Mainly, it is because even though we all have similar pedagogical paradigms, we are still diverse and this diversity helps us all learn from each other. The similarity helps us understand each other, I think, though some of us are more radical than others.

We all have different goals for why we are doing this, and yet we are learning from each other and supporting each other.

I am learning from both the process of living through this (5th week now, wow! I feel like I have known you guys and been doing this for years now) and the possibility of research it, as we discussed on facebook. Am a bit busy living it and still having a f2f life in between hehe.

Finally, if we talk about content, the actual content, the reading I do for the course, all comes from the community, not Dave. This means I am learning from the content that folks post, both their blogs about the course topics, and the discussions we have e.g. On facebook, and the additional links of interest people post on facebook or twitter. I am learning from other people’s teaching experiences, such as Frances Bell and Sarah Honeychurch, parenting experiences, and more theoretical musings of Keith Hamon and Cath Ellis, for example. I am learning about ways of building community from the way Jenny Mackness blogs, like here, i have learned from the creative processes of people like Tellio/Dogtrax . I find myself often using examples or terms I got off this course, like just y/day i was thinking “words steal my intent” and i know i read this on Jenny’s blog but unsure where it all came from. I am constantly reminded of the different perspectives one can take on an issue and how challenging it is to get one’s head around those different views. I like Jaap’s shorter reflective pieces like this one, and Scott’s pieces that make me think differently.

I am enjoying the FutureEd MOOC mainly because I am discussing it (incl shortcomings) with colleagues on the rhizo14 facebook group. I was anxious about a new class I am teaching this semester, so I posted about it, and got some great support and tips- and I used Mark’s suggested “Goha story” with my students!

The link to books…
I was recently thinking that textbooks are pedagogically a horrible choice. They deceive learners into thinking learning can come from one organized comprehensive source of all you need to know about a topic. Whereas knowledge is messy and we learn more by getting input from diverse sources. We also learn from finding those sources for ourselves then having a community to discuss them with to help us put things in perspective.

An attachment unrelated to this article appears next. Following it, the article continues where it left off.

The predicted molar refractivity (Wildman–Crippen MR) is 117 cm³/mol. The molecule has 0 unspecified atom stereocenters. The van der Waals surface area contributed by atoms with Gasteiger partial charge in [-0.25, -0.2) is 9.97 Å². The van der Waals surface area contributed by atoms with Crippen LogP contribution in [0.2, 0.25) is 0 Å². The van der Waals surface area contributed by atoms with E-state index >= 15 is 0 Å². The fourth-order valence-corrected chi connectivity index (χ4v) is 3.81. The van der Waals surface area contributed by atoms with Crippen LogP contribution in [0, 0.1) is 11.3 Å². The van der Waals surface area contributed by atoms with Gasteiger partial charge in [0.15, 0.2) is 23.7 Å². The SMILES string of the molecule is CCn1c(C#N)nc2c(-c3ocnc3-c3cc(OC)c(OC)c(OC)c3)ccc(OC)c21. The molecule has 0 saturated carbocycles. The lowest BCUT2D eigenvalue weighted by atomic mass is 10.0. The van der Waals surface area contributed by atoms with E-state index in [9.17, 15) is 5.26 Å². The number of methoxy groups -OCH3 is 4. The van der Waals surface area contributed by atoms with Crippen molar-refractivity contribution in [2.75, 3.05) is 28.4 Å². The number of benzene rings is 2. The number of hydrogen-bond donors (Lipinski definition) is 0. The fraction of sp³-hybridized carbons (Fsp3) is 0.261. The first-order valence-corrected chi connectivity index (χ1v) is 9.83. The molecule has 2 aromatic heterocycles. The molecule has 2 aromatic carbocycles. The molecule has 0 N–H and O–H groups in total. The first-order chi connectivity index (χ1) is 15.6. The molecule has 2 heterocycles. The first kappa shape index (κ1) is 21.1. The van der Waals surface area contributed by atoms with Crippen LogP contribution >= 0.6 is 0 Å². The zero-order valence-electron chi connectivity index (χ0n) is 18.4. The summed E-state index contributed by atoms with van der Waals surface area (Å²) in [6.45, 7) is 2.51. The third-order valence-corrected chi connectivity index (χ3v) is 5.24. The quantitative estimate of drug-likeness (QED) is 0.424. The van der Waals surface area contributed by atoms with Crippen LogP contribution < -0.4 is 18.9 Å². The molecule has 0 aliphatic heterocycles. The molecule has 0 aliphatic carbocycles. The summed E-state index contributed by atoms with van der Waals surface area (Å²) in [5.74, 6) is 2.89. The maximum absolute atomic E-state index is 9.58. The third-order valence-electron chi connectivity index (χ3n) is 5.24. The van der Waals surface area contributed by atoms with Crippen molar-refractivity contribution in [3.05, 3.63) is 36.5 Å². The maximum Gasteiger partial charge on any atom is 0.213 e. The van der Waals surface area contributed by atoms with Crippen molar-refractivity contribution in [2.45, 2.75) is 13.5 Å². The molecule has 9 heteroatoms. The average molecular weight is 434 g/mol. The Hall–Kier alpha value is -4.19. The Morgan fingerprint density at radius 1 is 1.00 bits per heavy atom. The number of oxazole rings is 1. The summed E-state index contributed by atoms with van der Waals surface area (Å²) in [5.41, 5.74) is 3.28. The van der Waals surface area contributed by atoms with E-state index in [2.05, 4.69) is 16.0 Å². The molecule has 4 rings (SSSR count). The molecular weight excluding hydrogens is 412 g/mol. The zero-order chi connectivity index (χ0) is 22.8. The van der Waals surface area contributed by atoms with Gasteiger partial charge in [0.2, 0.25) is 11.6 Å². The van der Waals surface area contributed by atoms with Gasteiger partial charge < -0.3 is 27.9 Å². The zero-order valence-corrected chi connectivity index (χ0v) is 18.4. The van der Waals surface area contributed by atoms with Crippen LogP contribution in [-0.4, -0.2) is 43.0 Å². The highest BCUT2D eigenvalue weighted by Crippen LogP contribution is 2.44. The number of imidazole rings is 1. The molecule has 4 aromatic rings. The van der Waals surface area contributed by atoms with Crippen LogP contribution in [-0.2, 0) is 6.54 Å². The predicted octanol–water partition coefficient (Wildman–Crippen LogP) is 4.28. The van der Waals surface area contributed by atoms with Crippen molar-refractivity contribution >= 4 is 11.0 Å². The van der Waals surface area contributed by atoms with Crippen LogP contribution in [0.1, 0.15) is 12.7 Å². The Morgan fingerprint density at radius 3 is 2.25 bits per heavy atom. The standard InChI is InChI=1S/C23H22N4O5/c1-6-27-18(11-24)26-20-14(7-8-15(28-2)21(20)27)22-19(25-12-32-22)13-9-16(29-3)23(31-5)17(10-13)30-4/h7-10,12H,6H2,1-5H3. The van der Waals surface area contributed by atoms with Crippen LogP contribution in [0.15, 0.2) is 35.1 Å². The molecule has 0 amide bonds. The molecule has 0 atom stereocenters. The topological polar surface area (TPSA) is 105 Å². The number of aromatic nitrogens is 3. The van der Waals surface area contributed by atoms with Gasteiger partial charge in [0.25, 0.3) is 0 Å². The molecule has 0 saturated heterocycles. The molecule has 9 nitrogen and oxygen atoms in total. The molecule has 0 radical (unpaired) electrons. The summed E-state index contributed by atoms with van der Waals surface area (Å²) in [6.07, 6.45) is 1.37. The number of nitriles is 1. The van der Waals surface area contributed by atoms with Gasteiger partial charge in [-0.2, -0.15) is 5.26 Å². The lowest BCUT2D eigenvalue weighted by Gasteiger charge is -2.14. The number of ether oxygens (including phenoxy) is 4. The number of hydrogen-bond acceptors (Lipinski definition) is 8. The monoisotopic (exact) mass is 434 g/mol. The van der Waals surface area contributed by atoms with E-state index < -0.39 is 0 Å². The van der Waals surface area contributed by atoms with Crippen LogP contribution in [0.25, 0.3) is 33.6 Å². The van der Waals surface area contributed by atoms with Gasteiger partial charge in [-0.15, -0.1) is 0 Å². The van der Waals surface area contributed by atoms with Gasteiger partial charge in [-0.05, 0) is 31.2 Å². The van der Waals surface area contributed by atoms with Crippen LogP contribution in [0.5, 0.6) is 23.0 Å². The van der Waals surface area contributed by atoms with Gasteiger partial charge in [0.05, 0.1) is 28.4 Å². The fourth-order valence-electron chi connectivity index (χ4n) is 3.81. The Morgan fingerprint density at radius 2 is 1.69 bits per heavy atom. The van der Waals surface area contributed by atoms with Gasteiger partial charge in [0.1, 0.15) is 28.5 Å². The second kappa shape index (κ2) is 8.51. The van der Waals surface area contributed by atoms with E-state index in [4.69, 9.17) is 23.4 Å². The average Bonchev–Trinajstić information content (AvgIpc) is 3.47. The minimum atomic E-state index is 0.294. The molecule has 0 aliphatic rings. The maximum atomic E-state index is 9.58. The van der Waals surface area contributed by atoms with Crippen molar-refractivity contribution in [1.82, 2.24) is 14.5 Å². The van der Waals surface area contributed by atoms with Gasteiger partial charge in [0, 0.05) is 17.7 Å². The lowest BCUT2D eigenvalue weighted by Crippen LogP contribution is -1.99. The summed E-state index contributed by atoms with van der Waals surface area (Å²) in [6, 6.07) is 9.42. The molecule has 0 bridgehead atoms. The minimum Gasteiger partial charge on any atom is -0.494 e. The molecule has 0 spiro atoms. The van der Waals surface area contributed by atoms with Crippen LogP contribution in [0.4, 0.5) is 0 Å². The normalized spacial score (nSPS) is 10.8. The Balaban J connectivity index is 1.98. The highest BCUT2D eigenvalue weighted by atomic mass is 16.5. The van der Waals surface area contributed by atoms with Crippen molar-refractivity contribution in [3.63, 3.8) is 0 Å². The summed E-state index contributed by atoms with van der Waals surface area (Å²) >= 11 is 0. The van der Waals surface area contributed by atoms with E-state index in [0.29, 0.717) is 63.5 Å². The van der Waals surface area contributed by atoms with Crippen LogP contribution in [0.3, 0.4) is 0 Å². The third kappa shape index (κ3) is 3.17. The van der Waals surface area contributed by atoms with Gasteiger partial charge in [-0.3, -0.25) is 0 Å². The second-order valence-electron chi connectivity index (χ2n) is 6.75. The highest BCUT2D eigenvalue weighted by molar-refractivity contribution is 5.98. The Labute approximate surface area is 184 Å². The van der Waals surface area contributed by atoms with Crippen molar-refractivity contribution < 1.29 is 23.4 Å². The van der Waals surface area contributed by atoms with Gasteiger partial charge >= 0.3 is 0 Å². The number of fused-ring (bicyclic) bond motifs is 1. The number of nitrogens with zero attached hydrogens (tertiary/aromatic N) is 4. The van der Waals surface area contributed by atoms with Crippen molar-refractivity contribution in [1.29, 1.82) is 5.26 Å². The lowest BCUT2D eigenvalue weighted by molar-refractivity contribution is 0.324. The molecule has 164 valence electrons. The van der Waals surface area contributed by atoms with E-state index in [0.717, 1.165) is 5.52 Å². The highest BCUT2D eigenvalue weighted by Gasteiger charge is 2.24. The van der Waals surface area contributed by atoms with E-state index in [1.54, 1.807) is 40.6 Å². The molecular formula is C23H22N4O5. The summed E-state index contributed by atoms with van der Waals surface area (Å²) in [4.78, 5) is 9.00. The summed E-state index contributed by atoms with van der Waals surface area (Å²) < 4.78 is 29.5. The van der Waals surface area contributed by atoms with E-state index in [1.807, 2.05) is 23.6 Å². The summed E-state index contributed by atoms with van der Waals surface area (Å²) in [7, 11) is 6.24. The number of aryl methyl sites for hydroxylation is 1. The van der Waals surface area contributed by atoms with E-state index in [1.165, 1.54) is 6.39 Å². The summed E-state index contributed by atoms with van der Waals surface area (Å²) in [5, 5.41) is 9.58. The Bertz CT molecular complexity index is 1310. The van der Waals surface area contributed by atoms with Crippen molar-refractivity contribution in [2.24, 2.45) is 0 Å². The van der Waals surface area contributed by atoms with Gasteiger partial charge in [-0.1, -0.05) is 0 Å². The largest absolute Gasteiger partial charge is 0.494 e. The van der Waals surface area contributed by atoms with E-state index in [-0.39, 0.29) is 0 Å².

There have been discussions on whether we are a community,a network, etc. these distinctions are helpful when we all agree on what something means. To me, community is when a group of people are loosely connected by some common purpose or circumstance, and communities seem warmer than networks for me, because it implies a sense of caring for others and supporting them, whereas networking implies only interacting when it is beneficial to oneself. It is what these terms mean to me. And for some of us, I felt rhizo14 community built really quickly, even though some people had done MOOCs together for years and years, whereas others were brand new. That is why I would like to study it… How does community develop in ways that help further everyone’s learning?

Enough for now 🙂

13 thoughts on “Community as Curriculum: where i come from, where i am going

  1. I find myself chanting the rhizomatic mantra: community is curriculum, embracing uncertainty, enforcing independence. Why? Because I don’t really have an intellectual/conceptual handle on it. I get a feel for it in use even though someone came to my website and told be that what I was doing was really constructivism. More ‘isms’ I do not need. So I do value that you specifically describe the community and the tone of it. I really believe that philosophies must be embodied, must be a proper fit, must have a feel to them. That is why so often I push back with poetry and other media–to get that feel from a different place. The theoretical discussion of rhizomatic learning leaves me very cold and oftentimes on the outside looking in–not a very rhizomatic communal feeling.

    I have been trying to draw together a post that will focus on what people are doing in the community with the theory, if it can even be called that. Thanks for inspiring me to keep on with that this week.